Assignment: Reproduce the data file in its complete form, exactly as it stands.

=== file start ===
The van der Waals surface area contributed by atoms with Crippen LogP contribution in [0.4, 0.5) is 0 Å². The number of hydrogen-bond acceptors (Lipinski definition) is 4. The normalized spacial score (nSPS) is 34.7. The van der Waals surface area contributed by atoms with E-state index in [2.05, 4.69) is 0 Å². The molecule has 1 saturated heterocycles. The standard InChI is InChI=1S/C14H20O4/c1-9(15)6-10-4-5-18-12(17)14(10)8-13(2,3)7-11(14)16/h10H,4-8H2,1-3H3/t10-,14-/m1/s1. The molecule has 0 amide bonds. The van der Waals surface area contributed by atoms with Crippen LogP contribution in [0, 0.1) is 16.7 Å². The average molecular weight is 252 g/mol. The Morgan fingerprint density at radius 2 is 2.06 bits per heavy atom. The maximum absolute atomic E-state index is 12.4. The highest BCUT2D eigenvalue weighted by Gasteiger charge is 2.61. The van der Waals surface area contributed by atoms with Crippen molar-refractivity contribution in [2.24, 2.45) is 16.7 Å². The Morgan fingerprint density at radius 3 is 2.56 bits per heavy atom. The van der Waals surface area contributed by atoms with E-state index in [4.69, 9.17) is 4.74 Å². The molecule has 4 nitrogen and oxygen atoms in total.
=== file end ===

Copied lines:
The van der Waals surface area contributed by atoms with Crippen LogP contribution in [0.4, 0.5) is 0 Å². The number of hydrogen-bond acceptors (Lipinski definition) is 4. The normalized spacial score (nSPS) is 34.7. The van der Waals surface area contributed by atoms with E-state index in [2.05, 4.69) is 0 Å². The molecule has 1 saturated heterocycles. The standard InChI is InChI=1S/C14H20O4/c1-9(15)6-10-4-5-18-12(17)14(10)8-13(2,3)7-11(14)16/h10H,4-8H2,1-3H3/t10-,14-/m1/s1. The molecule has 0 amide bonds. The van der Waals surface area contributed by atoms with Crippen LogP contribution in [0, 0.1) is 16.7 Å². The average molecular weight is 252 g/mol. The Morgan fingerprint density at radius 2 is 2.06 bits per heavy atom. The maximum absolute atomic E-state index is 12.4. The highest BCUT2D eigenvalue weighted by Gasteiger charge is 2.61. The van der Waals surface area contributed by atoms with Crippen molar-refractivity contribution in [2.24, 2.45) is 16.7 Å². The Morgan fingerprint density at radius 3 is 2.56 bits per heavy atom. The van der Waals surface area contributed by atoms with E-state index in [4.69, 9.17) is 4.74 Å². The molecule has 4 nitrogen and oxygen atoms in total.